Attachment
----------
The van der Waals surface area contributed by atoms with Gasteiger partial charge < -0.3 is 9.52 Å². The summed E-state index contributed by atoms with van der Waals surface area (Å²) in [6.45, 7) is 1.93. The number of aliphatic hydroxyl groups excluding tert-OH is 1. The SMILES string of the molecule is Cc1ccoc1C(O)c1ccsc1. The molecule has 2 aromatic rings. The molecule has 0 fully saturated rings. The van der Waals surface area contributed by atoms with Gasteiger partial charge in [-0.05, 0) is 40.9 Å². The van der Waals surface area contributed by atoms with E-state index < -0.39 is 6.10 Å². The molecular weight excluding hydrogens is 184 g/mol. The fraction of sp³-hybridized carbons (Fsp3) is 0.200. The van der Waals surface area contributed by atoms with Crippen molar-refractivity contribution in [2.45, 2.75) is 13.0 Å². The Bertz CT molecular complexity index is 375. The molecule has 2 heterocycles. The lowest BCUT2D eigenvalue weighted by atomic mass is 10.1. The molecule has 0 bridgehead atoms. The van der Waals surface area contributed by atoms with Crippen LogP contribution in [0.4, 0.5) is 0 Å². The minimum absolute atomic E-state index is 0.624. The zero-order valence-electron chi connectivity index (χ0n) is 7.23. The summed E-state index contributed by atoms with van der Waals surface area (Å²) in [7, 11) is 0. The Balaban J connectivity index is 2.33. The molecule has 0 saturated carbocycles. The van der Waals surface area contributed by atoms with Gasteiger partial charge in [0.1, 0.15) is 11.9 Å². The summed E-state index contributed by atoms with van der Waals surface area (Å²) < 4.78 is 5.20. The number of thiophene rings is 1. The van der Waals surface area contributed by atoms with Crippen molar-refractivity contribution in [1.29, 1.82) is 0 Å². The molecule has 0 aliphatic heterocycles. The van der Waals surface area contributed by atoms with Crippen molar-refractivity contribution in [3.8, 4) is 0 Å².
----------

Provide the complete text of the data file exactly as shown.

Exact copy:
The van der Waals surface area contributed by atoms with Gasteiger partial charge < -0.3 is 9.52 Å². The summed E-state index contributed by atoms with van der Waals surface area (Å²) in [6.45, 7) is 1.93. The number of aliphatic hydroxyl groups excluding tert-OH is 1. The SMILES string of the molecule is Cc1ccoc1C(O)c1ccsc1. The molecule has 2 aromatic rings. The molecule has 0 fully saturated rings. The van der Waals surface area contributed by atoms with Gasteiger partial charge in [-0.05, 0) is 40.9 Å². The van der Waals surface area contributed by atoms with E-state index < -0.39 is 6.10 Å². The molecular weight excluding hydrogens is 184 g/mol. The fraction of sp³-hybridized carbons (Fsp3) is 0.200. The van der Waals surface area contributed by atoms with Crippen molar-refractivity contribution in [2.45, 2.75) is 13.0 Å². The Bertz CT molecular complexity index is 375. The molecule has 2 heterocycles. The lowest BCUT2D eigenvalue weighted by atomic mass is 10.1. The molecule has 0 bridgehead atoms. The van der Waals surface area contributed by atoms with Crippen LogP contribution in [0.4, 0.5) is 0 Å². The minimum absolute atomic E-state index is 0.624. The zero-order valence-electron chi connectivity index (χ0n) is 7.23. The summed E-state index contributed by atoms with van der Waals surface area (Å²) in [7, 11) is 0. The Balaban J connectivity index is 2.33. The molecule has 0 saturated carbocycles. The van der Waals surface area contributed by atoms with Gasteiger partial charge in [0.1, 0.15) is 11.9 Å². The summed E-state index contributed by atoms with van der Waals surface area (Å²) < 4.78 is 5.20. The number of thiophene rings is 1. The van der Waals surface area contributed by atoms with Crippen molar-refractivity contribution in [1.29, 1.82) is 0 Å². The molecule has 0 aliphatic heterocycles. The van der Waals surface area contributed by atoms with Crippen molar-refractivity contribution in [3.8, 4) is 0 Å².